A dead koala has been found between fallen trees in a logged forest that the Andrews government could have protected – had it not ignored advice from its own scientific committee. Source: The Age
The Sunday Age has obtained graphic images of the lifeless animal slumped over branches in the Acheron Valley north of Warburton, in a confronting example of the potential impact of logging in Victoria.
A department investigation is now under way, as Premier Daniel Andrews faces renewed calls to create a Great Forest National Park, to curb what some claim is the “senseless slaughter” of native animals and the environment.
VicForests has also vowed to conduct a review once it has the full details, with acting chief executive Nathan Trushell saying on Saturday: “If this is one of our operations, we deeply regret that this occurred.”
The rare discovery was made week by Andrew Lincoln, a researcher with the Flora and Fauna Research Collective, who had been conducting surveys of VicForest logging coupes in the central highlands.
Conservationists are outraged, because the forest where the koala died was also home to a large population of the Greater Glider, a native possum that Environment Minister Lily D’Ambrosio listed in May as a threatened species on the path to extinction.
Despite being warned by the collective on June 8 that 19 Greater Gliders had been found in the “White Hills” coupe, the government did not intervene to stop VicForests from logging the area earlier this month.
The logging was also allowed to continue even though the government’s own scientific advisory committee recommended greater protections for the Glider in November, such as a conservation order that could have thwarted the clearing of its habitat.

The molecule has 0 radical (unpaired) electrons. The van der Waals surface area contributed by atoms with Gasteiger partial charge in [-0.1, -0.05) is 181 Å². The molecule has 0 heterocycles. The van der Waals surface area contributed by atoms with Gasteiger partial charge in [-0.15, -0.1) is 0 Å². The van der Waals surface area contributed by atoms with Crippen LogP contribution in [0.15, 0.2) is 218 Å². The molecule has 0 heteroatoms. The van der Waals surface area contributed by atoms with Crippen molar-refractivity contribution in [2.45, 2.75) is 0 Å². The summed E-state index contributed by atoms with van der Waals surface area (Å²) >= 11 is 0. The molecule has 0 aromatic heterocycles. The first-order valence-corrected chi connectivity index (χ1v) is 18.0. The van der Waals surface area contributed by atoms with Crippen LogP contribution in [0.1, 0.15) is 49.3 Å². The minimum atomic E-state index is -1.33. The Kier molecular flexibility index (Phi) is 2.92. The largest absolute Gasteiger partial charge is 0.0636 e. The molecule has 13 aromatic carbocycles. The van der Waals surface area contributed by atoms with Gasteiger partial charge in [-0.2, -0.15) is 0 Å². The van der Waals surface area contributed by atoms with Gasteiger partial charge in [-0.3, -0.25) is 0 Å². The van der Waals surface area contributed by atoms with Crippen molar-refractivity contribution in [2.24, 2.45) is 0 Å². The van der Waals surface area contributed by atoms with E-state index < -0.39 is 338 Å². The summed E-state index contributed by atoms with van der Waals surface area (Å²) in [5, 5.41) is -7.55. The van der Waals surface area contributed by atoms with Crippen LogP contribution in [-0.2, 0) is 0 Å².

However, this advice, seen by Fairfax Media, was rejected by the Department of Environment, Land, Water and Planning – and logging has continued since.
Friends of the Earth campaigner Ed Hill said even though the Glider was formally listed as a threatened species, no protections had been implemented, the scientific advice had not been acted on, and quality habitat was still under threat.
He said Mr Andrews could avoid future problems by creating the long-awaited Great Forest National Park, which would establish 355,000 hectares of newly protected forest stretching from Kinglake to Mount Baw Baw and back to Eildon. (The koala was found within the proposed park’s boundaries).
“Victorians would expect that a socially progressive Premier would not allow the senseless slaughter of our iconic wildlife,” Mr Hill said. “Yet the government lacks the guts to stand up to their logging agency while Victoria’s threatened wildlife is being logged to extinction against the advice of the government’s own scientists.”
Ms D’Ambrosio said the government would investigate the reasons for the Glider’s decline and identify ways to protect it, pointing out that factors other than timber harvesting could be contributing to its demise.
Asked about the koala’s death, she replied: “[The department] will look into the incident to determine exactly what has occurred.” Mr Trushell said: “VicForests takes all claims against us very seriously, particularly in relation to the protection of threatened species. VicForests investigates all claims made regarding the conduct of our operations. When the details of these claims are provided VicForests will undertake a thorough investigation.”